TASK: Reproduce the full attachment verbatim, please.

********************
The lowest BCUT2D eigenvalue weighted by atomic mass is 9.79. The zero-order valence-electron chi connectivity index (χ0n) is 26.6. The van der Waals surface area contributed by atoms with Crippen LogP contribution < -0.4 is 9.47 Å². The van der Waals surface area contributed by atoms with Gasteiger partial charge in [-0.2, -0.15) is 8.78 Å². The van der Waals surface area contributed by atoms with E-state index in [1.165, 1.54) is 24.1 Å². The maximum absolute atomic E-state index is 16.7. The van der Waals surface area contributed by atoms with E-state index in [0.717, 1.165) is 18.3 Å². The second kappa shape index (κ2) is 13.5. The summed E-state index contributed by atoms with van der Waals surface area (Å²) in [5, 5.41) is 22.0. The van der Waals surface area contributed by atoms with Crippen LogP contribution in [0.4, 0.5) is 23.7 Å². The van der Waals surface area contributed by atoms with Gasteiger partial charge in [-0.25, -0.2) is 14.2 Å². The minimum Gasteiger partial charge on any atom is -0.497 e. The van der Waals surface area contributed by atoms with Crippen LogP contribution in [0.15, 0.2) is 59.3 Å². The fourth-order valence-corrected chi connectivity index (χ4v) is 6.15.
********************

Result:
The lowest BCUT2D eigenvalue weighted by atomic mass is 9.79. The zero-order valence-electron chi connectivity index (χ0n) is 26.6. The van der Waals surface area contributed by atoms with Crippen LogP contribution < -0.4 is 9.47 Å². The van der Waals surface area contributed by atoms with Gasteiger partial charge in [-0.2, -0.15) is 8.78 Å². The van der Waals surface area contributed by atoms with E-state index in [1.165, 1.54) is 24.1 Å². The maximum absolute atomic E-state index is 16.7. The van der Waals surface area contributed by atoms with E-state index in [0.717, 1.165) is 18.3 Å². The second kappa shape index (κ2) is 13.5. The summed E-state index contributed by atoms with van der Waals surface area (Å²) in [5, 5.41) is 22.0. The van der Waals surface area contributed by atoms with Crippen LogP contribution in [0.4, 0.5) is 23.7 Å². The van der Waals surface area contributed by atoms with Gasteiger partial charge in [-0.25, -0.2) is 14.2 Å². The minimum Gasteiger partial charge on any atom is -0.497 e. The van der Waals surface area contributed by atoms with Crippen LogP contribution in [0.15, 0.2) is 59.3 Å². The fourth-order valence-corrected chi connectivity index (χ4v) is 6.15.